Fecal coliform bacteria can be reduced by more than 99%, without the use of expensive, environmentally harmful chemicals like chlorine.
Biochemical Oxygen Demand (BOD) is usually reduced 85-90% from influent levels, and removal of nitrogen and phosphorus can be substantial.
Wastewater Gardens® are low-cost, low-tech & long-lived.
Maintenance requirements are simple.
There are no odors as the sewage is kept from contact with the air.
There is no mosquito-breeding or other nuisances associated with open wastewater systems, such as sewage lagoons or surface-flow wetlands.
The possibility of accidental contact with the sewage is eliminated (unless someone deliberately digs into the wetland gravel).
Wastewater Gardens® systems are capable of extremely high rates of wastewater cleaning. In research over the past several decades, this type of system, even in its earlier design forms, has a well-documented track record of consistently cleaning water to levels better than municipal standards for wastewater treatment. The intensity of treatment is such that only 1/5 the area is required compared to a surface-flow wetland. Every particle of gravel becomes colonized by the natural variety of microbes that are effective in utilizing and treating wastewater, and root systems and water/nutrient uptake of the plants increase treatment efficiency.
For more information about Wastewater Gardens® go to the official Wastewater Gardens® website.
Here are some of the toilet fixtures that the neighborhood is currently researching:
What are Compost Toilets?
A compost toilet is a waterless or dry or, i.e. one that doesn’t use water to take the waste somewhere else; it relies on natural processes to produce useful compost, providing nutrient material for gardens. There are usually two chambers – one in use and one resting. A classic compost toilet would use one chamber for a year, then change to the second chamber and allow the first to decompose for a year before emptying.
Compost toilets do not smell, as long as there is a vent pipe, and a drain for excess liquid. A handful of carbon material used as a 'soak” (rice straw or sawdust etc) is dropped into the toilet after each use. The “soak” also serves to allow oxygen and absorbs liquid in to the waste. Human pathogens don’t like conditions outside the human body, almost all will be dead after a few hours. It is a small risk though it is recommended to use compost from toilets on fruit trees and bushes and recreational gardens, and compost from organic kitchen for vegetable gardens.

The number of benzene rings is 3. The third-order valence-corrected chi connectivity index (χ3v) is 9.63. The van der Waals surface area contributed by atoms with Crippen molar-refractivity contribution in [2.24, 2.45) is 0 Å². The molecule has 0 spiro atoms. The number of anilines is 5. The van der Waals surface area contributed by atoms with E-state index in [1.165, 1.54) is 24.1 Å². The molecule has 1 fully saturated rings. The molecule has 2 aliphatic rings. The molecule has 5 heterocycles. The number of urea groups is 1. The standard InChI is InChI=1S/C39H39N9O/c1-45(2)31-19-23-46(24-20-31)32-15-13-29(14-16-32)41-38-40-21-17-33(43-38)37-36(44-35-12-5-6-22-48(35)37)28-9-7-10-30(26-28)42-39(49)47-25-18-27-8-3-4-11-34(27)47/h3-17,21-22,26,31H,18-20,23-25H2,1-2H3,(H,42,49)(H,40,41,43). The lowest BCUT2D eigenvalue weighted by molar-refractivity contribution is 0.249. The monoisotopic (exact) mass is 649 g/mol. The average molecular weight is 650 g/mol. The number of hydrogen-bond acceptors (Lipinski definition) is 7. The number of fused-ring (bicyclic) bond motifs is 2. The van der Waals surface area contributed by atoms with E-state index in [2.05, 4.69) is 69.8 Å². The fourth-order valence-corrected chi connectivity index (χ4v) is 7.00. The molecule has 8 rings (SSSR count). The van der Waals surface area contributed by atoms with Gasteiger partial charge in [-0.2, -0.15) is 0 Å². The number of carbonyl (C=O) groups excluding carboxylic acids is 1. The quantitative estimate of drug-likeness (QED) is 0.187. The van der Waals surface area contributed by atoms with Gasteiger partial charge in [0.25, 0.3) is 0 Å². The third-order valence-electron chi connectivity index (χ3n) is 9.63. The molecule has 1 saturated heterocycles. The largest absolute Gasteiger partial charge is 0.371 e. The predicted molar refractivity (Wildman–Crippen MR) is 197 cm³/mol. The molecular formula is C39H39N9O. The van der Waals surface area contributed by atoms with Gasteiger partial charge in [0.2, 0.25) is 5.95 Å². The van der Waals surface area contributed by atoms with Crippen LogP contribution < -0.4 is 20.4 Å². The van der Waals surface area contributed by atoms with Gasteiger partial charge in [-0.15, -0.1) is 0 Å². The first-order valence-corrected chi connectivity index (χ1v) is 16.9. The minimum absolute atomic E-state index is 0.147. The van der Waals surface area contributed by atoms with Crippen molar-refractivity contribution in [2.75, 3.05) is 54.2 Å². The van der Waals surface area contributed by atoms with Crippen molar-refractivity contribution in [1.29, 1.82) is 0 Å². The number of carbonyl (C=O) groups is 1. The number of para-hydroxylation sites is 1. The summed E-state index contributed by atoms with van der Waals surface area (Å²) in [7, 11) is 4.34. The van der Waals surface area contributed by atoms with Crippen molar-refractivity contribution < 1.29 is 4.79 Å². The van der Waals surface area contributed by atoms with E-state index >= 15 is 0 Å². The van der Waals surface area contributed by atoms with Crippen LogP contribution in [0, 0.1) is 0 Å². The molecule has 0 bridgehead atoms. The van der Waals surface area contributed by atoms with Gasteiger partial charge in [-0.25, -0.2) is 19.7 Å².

What are the advantages of Compost Toilets?
Solid waste is dealt with on siteLow cost, low tech solutionNo chemicals treatments in sewage farmsWaste does not end up in waterwaysWater saving does not use a precious resource (water to be rid of another useful resource (organic fertilizer)Organic matter returns to the earth, improving soil and nutrition, creating fertile land No chemicals or bleaches are used in the toiletDoes not add to the sewage that is often dumped in landfill’s, rivers, oceans or agricultural landThere are no greenhouse gas emissions as if the decomposition is aerobic,No electricity is neededThere is no mosquito-breeding or other nuisances Very low resource use – no pipes are needed to transport waste to a sewage farm, and no truck needed to remove solid waste
|Please feel free to download this document that explains the design plans for water management at the Taman Petanu Eco Neighborhood, including:|
For more complete information about the neighborhood's water and earthworks management plans please feel free to download this detailed document 'Taman Petanu Permaculture Water and Earthworks'.
- Rainwater harvesting
- Water resource management
- The neighborhood's water channeling paths
- The Natural swimming pool
- Black and Grey Water Treatment
Special thanks to Jeremiah Kidd, San Isidro Permaculture • Florence Catting of Wastewater Gardens International, and Dan and Aaron from Permaculture Solutions for their invaluable inputs on these plans.